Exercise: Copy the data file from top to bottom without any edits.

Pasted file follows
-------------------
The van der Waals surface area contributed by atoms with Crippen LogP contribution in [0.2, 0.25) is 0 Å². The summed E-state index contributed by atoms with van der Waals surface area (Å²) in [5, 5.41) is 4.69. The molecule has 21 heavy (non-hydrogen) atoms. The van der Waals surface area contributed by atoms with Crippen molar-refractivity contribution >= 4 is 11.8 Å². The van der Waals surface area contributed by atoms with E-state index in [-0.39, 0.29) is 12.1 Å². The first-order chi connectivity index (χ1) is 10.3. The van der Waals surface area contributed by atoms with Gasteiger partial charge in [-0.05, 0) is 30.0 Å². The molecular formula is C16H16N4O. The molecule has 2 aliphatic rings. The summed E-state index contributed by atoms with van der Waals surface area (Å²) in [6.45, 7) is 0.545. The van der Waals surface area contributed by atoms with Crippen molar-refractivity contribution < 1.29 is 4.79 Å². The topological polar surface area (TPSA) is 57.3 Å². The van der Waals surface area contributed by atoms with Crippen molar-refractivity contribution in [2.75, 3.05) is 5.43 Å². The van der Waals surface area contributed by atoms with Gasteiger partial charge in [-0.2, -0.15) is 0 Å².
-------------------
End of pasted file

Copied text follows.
The van der Waals surface area contributed by atoms with Crippen LogP contribution in [0.2, 0.25) is 0 Å². The summed E-state index contributed by atoms with van der Waals surface area (Å²) in [5, 5.41) is 4.69. The molecule has 21 heavy (non-hydrogen) atoms. The van der Waals surface area contributed by atoms with Crippen molar-refractivity contribution >= 4 is 11.8 Å². The van der Waals surface area contributed by atoms with E-state index in [-0.39, 0.29) is 12.1 Å². The first-order chi connectivity index (χ1) is 10.3. The van der Waals surface area contributed by atoms with Gasteiger partial charge in [-0.05, 0) is 30.0 Å². The molecular formula is C16H16N4O. The molecule has 2 aliphatic rings. The summed E-state index contributed by atoms with van der Waals surface area (Å²) in [6.45, 7) is 0.545. The van der Waals surface area contributed by atoms with Crippen molar-refractivity contribution < 1.29 is 4.79 Å². The topological polar surface area (TPSA) is 57.3 Å². The van der Waals surface area contributed by atoms with Crippen molar-refractivity contribution in [2.75, 3.05) is 5.43 Å². The van der Waals surface area contributed by atoms with Gasteiger partial charge in [-0.2, -0.15) is 0 Å².